Never ask a wireless engineer working on the NYC subway system “What can go wrong?” Flooding, ice, brake dust, and power outages relentlessly attack the network components. Rats — many, many rats — can eat power and fiber optic cables and bring down the whole system. Humans are no different, as their curiosity or malice strikes a blow against wireless hardware (literally and metaphorically).
Serverless software deployment to the cloud, this is not.
New York City officially got wireless service in every underground subway station a little more than a year ago, and I was curious what work went into the buildout of this system as well as how it will expand in the future.
That curiosity is part of a series of articles I’ve written on an observed pattern known as cost disease, the massively inflating costs of basic human services like health care, housing, infrastructure, and education. The United States spends trillions of dollars on each of these fields, massively outspending similar nations for little and often even negative gain.
Despite the importance of reining in costs, experts are befuddled at the underlying causes of cost disease amid a laundry list of potential factors, including complicated procurement processes, labor rules, underinvestment in software, productivity gains in affiliated fields, environmental regulations, and the list goes on.
I explored a bit about health care, and the skyrocketing costs in that field, despite the fact that few people in the industry understand those costs at all. Activity-based costing appears to be one potential solution there that startups are pursuing. I also looked at California High Speed Rail and the massively spiraling costs of that boondoggle, as well as some of the startups trying to improve efficiency in that category.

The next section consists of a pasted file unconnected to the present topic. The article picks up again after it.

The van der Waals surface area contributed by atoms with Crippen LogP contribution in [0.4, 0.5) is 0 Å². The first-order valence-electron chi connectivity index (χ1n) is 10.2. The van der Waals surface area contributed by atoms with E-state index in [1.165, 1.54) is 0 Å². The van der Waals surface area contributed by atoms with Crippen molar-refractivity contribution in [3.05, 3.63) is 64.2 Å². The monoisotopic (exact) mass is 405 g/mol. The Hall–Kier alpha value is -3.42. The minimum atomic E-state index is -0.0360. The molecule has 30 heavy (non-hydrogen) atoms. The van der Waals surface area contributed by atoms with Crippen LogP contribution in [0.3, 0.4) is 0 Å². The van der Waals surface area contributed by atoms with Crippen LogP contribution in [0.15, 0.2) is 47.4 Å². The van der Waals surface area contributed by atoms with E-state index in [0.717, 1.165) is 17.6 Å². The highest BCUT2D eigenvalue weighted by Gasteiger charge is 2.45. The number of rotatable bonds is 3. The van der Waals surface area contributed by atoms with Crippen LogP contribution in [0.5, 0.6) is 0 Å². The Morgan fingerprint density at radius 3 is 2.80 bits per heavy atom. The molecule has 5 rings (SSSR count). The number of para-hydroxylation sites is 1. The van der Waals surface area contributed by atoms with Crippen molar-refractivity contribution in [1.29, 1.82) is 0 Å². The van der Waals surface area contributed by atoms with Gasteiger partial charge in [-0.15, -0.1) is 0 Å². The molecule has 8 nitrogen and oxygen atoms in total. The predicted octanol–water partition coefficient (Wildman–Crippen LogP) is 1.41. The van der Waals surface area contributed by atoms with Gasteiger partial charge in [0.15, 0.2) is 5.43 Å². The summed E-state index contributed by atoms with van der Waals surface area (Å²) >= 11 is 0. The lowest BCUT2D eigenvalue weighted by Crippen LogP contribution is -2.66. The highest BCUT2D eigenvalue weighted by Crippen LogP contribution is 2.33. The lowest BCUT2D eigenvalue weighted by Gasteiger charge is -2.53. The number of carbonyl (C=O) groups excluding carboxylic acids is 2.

This past week, I explored the challenges of what appears at first glance to be a relatively simple problem: how do you get wireless service in New York City subway tunnels? Cellular technology is hardly novel, and transit systems throughout the world have been able to modernize in some cases more than a decade ago.
While riders may desperately want their YouTube videos underground, the real value of such a system is for the business operations of the Metropolitan Transportation Authority (the MTA, which operates the NYC subway among other commuter rail and bus systems). Ticketing systems, arrival time indicators, emergency services, and other critical services are all run through this wireless system.
There is in fact a startup working on the problem, Transit Wireless. The company was formed in 2005 to respond to a request for proposals from the MTA and filled with veteran telecom executives. The authority rewarded the contract to Transit Wireless, which now holds a 27-year license to operate cellular service in the subway system.
William Bayne, the CEO of the company, explained that an important component of the contract was that the company couldn’t rely on taxpayer funding. “Our license requires us to design, build, own, operate, and finance the network,” he said. Transit Wireless raised its own equity capital to cover the costs of deploying the system, and generates revenues as the service provider over the life of the license. In fact, MTA receives a stream of revenue from Transit Wireless as well.
The company faced a number of challenges in building out the system. The first challenge was that the installation could not disrupt transit customers. Bayne said, “We had to figure out how to deploy network and equipment while minimizing disruption of the transit system itself.” That meant working overnight when labor costs are higher, and also placed the company at the mercy of the MTA’s maintenance windows to install network equipment.